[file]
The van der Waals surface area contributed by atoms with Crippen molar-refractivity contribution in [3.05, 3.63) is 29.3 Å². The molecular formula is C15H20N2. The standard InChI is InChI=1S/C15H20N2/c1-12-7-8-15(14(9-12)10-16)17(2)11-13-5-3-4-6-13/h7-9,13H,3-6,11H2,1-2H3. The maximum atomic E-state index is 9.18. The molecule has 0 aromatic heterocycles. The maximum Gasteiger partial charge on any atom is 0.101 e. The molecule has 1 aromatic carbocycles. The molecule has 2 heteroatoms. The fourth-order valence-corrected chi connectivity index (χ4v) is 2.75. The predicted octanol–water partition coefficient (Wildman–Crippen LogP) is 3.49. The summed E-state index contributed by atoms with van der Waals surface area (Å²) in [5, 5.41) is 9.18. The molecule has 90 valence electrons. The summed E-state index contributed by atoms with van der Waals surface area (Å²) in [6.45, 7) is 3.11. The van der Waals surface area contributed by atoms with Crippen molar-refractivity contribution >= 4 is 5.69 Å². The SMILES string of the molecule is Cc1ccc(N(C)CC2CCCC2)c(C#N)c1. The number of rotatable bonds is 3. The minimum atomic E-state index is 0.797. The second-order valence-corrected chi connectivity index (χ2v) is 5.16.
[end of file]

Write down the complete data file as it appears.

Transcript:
The van der Waals surface area contributed by atoms with Crippen molar-refractivity contribution in [3.05, 3.63) is 29.3 Å². The molecular formula is C15H20N2. The standard InChI is InChI=1S/C15H20N2/c1-12-7-8-15(14(9-12)10-16)17(2)11-13-5-3-4-6-13/h7-9,13H,3-6,11H2,1-2H3. The maximum atomic E-state index is 9.18. The molecule has 0 aromatic heterocycles. The maximum Gasteiger partial charge on any atom is 0.101 e. The molecule has 1 aromatic carbocycles. The molecule has 2 heteroatoms. The fourth-order valence-corrected chi connectivity index (χ4v) is 2.75. The predicted octanol–water partition coefficient (Wildman–Crippen LogP) is 3.49. The summed E-state index contributed by atoms with van der Waals surface area (Å²) in [5, 5.41) is 9.18. The molecule has 90 valence electrons. The summed E-state index contributed by atoms with van der Waals surface area (Å²) in [6.45, 7) is 3.11. The van der Waals surface area contributed by atoms with Crippen molar-refractivity contribution >= 4 is 5.69 Å². The SMILES string of the molecule is Cc1ccc(N(C)CC2CCCC2)c(C#N)c1. The number of rotatable bonds is 3. The minimum atomic E-state index is 0.797. The second-order valence-corrected chi connectivity index (χ2v) is 5.16.